For all those of you who have no clue on what 3D printing is all about, allow me to bring you up to speed.
Using what is called a 3D printer, anyone can “print” a three-dimensional object. Personally, I feel the word ‘printer’ here is a misnomer because this is not the kind of common place printing machines we find or use in our daily lives. It’s more like a tooling or manufacturing machine. But if output be damned, yes, it does function more or less on the lines of a traditional printer, justifying the use of the word to some extent.
Essentially, 3D printing seeks to replace the machinist’s job and 3D printers are on the verge of replacing the traditional tooling or manufacturing machines. The printers have been used to manufacture, or “print” if you may, objects like a racing car chassis, tyres, gears, salt shakers, bicycles, SIM cards, electronic printed circuit boards, medical equipment, even an assault rifle that actually fires. Instead of inks, these printers take in materials like plastic and polyurethane for printing out the product.
The reason why agencies like the CEA feel this disruptive technology may soon catch on is because 3D printers are getting smaller by the day, for one. Recently, there have been a few companies like the US-based MakerBot that have launched even desktop versions, bringing the technology into our homes. According to the Five Techs report, a New York-based company called Shapeways not only offers a cost-effective way of 3D printing but also a community in which it can share its creations.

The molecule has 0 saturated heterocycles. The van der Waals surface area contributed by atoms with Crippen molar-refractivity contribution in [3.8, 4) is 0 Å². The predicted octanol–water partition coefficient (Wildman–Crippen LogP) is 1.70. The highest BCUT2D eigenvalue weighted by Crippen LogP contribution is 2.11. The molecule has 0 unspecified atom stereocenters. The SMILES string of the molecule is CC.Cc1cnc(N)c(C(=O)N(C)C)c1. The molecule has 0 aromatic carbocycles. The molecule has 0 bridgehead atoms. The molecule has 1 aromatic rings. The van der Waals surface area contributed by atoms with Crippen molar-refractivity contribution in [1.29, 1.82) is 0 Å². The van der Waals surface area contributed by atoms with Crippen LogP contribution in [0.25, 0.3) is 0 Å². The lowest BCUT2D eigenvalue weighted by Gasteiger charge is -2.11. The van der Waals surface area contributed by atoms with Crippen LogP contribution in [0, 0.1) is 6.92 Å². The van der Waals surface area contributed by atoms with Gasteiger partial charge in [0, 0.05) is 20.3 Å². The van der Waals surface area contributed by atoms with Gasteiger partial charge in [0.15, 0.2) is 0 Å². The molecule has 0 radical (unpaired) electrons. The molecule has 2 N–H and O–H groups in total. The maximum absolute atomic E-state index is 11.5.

Thus, as the cost of 3D printing goes southwards, 3D printing of consumer goods continues to grow, giving a heave-ho to this emerging technology. Soon, people will be able to build almost anything they want, much of it in their own homes, using this technology.
4K (Ultra HD) TVs, anyone?
It’s been over a decade that television technology started shifting to high-definition. According to the Five Techs report, the technologies that are supposed to take the television industry into the next decade are OLED, 4K; even 8K.